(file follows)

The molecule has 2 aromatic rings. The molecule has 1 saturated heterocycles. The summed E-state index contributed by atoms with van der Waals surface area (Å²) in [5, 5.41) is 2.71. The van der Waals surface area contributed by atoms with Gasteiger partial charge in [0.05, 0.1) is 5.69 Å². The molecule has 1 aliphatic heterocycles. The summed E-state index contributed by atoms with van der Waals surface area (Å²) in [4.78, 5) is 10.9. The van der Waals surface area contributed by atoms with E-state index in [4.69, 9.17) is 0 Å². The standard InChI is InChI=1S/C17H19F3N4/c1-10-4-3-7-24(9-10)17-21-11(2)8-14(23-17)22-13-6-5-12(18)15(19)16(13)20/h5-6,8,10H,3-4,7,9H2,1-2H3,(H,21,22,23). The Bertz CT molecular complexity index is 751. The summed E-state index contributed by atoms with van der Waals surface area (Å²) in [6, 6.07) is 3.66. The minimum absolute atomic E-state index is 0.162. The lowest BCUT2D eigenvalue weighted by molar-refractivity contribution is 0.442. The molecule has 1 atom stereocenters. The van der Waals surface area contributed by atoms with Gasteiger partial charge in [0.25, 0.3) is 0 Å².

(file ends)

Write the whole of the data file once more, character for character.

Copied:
The molecule has 2 aromatic rings. The molecule has 1 saturated heterocycles. The summed E-state index contributed by atoms with van der Waals surface area (Å²) in [5, 5.41) is 2.71. The van der Waals surface area contributed by atoms with Gasteiger partial charge in [0.05, 0.1) is 5.69 Å². The molecule has 1 aliphatic heterocycles. The summed E-state index contributed by atoms with van der Waals surface area (Å²) in [4.78, 5) is 10.9. The van der Waals surface area contributed by atoms with E-state index in [4.69, 9.17) is 0 Å². The standard InChI is InChI=1S/C17H19F3N4/c1-10-4-3-7-24(9-10)17-21-11(2)8-14(23-17)22-13-6-5-12(18)15(19)16(13)20/h5-6,8,10H,3-4,7,9H2,1-2H3,(H,21,22,23). The Bertz CT molecular complexity index is 751. The summed E-state index contributed by atoms with van der Waals surface area (Å²) in [6, 6.07) is 3.66. The minimum absolute atomic E-state index is 0.162. The lowest BCUT2D eigenvalue weighted by molar-refractivity contribution is 0.442. The molecule has 1 atom stereocenters. The van der Waals surface area contributed by atoms with Gasteiger partial charge in [0.25, 0.3) is 0 Å².